For me, it’s Ask A Manager, and that helped me see that I really love the people dynamics going on in the workplace. But if for you it’s nano AI or cryptocurrency…. that’s a good way to start to pick a freelance writing niche!
Make three columns:
(For me: Construction, AI, Legal)
(For me: intermediate technology/security, accounting, mobile marketing, higher education, logistics)
LOVE TO DO
(For me: HR, business and business products, content marketing)
As you take on new assignments, one list may grow as the others shrink and vice versa… This is what will temper the fact that as a smart, competent writer you can “with research and access to an SME or two—write on any of these topics, or on any of a plethora of others.” It’s a curse (and a gift :)).
With editing (and sometimes content), it’s (surprisingly) not as much about editing/writing the text as making sure the text is the most effective version of itself it can be *for its purpose*. So, you could also niche by purpose/audience, such as “I edit texts that speak to X buyers” –> Because specializing in a type of buyer would be just as powerful as specializing in a type of writing.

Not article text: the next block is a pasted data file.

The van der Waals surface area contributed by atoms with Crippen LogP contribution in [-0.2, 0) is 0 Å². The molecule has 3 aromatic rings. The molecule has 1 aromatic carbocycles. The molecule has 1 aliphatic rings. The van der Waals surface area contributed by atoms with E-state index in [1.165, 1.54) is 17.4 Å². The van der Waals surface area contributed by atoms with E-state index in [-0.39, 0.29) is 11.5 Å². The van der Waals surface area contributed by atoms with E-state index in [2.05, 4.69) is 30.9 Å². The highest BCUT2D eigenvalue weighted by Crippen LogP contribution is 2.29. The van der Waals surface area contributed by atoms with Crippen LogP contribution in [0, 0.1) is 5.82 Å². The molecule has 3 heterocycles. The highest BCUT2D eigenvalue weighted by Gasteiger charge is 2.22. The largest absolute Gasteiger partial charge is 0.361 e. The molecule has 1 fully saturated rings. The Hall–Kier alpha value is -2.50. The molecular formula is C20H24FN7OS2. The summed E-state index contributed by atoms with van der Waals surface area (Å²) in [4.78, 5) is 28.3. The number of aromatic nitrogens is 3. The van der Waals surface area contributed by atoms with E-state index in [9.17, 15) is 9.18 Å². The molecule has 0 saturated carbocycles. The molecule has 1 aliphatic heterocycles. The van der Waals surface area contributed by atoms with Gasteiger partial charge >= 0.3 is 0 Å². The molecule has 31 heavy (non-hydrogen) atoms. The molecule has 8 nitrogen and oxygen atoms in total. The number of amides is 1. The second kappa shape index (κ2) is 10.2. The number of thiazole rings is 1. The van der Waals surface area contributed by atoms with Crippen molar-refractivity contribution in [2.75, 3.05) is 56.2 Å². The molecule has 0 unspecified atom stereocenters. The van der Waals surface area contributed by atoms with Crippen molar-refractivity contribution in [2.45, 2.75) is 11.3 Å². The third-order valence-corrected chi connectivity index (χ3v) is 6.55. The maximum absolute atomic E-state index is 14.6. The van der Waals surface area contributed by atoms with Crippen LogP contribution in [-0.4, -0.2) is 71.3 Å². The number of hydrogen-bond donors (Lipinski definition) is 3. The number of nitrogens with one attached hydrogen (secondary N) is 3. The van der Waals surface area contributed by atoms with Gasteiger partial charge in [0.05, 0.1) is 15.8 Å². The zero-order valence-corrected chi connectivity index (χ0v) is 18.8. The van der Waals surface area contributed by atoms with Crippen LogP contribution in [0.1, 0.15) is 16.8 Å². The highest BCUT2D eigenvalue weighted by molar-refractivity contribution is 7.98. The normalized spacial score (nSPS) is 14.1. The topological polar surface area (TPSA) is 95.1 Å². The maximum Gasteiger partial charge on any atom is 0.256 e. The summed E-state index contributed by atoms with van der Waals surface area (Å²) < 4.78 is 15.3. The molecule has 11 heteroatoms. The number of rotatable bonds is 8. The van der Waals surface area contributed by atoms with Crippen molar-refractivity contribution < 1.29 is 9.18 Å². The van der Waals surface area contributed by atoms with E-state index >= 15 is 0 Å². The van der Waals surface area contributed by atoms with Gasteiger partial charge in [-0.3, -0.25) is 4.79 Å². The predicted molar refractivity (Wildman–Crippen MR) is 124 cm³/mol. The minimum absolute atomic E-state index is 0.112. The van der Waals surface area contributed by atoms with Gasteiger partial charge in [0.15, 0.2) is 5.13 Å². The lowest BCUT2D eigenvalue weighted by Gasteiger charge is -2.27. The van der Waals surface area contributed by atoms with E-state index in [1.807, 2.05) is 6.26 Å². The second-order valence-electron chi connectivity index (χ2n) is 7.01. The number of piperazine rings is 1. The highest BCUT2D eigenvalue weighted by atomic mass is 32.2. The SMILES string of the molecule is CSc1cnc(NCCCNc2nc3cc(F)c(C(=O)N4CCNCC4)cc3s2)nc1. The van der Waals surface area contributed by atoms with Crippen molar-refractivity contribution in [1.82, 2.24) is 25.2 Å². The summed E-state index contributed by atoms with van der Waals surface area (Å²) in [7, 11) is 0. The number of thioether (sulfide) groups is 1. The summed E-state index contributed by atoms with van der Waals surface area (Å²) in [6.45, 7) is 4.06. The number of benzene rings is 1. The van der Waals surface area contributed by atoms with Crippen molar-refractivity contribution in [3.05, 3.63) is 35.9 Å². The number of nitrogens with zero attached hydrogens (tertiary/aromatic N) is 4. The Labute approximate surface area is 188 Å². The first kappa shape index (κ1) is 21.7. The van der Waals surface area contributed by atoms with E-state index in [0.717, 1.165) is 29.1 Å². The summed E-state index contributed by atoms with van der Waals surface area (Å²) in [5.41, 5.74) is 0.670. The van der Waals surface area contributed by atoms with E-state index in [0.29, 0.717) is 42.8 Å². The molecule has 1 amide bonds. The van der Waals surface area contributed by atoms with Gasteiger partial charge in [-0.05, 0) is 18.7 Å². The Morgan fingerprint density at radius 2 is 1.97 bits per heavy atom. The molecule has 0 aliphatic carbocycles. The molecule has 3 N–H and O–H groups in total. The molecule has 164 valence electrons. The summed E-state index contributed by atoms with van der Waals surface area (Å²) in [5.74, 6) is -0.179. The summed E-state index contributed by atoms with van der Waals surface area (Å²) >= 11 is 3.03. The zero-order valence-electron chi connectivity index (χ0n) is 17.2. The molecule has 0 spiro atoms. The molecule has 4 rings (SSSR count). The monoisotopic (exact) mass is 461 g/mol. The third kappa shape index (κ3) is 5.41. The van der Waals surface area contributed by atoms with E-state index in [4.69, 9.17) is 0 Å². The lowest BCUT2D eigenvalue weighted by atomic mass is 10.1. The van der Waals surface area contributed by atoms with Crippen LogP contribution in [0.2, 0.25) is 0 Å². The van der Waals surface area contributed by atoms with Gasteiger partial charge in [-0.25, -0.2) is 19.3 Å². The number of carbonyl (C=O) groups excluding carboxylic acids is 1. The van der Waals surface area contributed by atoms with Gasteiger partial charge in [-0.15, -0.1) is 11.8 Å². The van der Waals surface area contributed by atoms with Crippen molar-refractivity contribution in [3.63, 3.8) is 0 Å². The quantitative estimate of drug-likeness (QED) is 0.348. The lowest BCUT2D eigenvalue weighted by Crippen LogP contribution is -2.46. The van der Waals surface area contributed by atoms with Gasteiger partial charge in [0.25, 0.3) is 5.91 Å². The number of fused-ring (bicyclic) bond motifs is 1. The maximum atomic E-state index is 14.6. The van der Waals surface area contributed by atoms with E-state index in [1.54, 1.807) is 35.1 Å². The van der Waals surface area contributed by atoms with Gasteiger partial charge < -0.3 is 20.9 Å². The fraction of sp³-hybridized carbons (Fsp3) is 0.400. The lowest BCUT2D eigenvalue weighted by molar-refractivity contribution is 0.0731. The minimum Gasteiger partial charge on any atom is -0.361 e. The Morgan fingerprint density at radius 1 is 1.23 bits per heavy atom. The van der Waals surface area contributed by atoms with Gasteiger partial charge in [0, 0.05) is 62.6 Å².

For example, if someone wants to write a book specifically to appeal to CEOs in non-profits, they would know to come to YOU because you get that audience and you know what they’re looking for/what the market has to offer in that space (no matter what industry the non-profit happened to be in). Or when someone who just wrote a book about productized marketing gets my name from someone they spoke at a conference with, I can accept and edit their book because I’ve read a bunch of other eBooks in the space and I know a) what her book needs to have to be on par with other books and 2) what we can add to set it apart. (True story!)
The life motto for freelancing is, “Leap and the net will appear!” There is no track to “get on” and then be set for life. But that’s only a bad thing if you keep your eyes down at the pit you might fall into. It’s also a good think because your work and your potential for success is limitless!
So keep “pick a freelance writing niche” in the back of your mind as an important goal, but don’t stress about trying EVERYTHING for a year in the mean time.
Another writer writes:
It’s really kind off you to reach out to help beginners like me. I have been writing since close to a year now, of which 6 months have been dedicated to copywriting.
Three days back I stumbled upon your B2B webinar and was highly inclined towards it. I have been working and getting assignments on Upwork (yeah, I think I saw you cringe) and a content agency. Both have been good in terms of getting exposure and practice but don’t pay well. And it specially burns me to throw B2B copy in for pennies (literally).
Anyway, so for the past two days I have been fumbling online to find ANY content on how to get started and strategies to up my B2B copy game. Through the PDF attached to your webinar, I gathered pivotal tips on how to get started which included to pick a freelance writing niche. Now I have written for various industries and the ones I’m interested in are: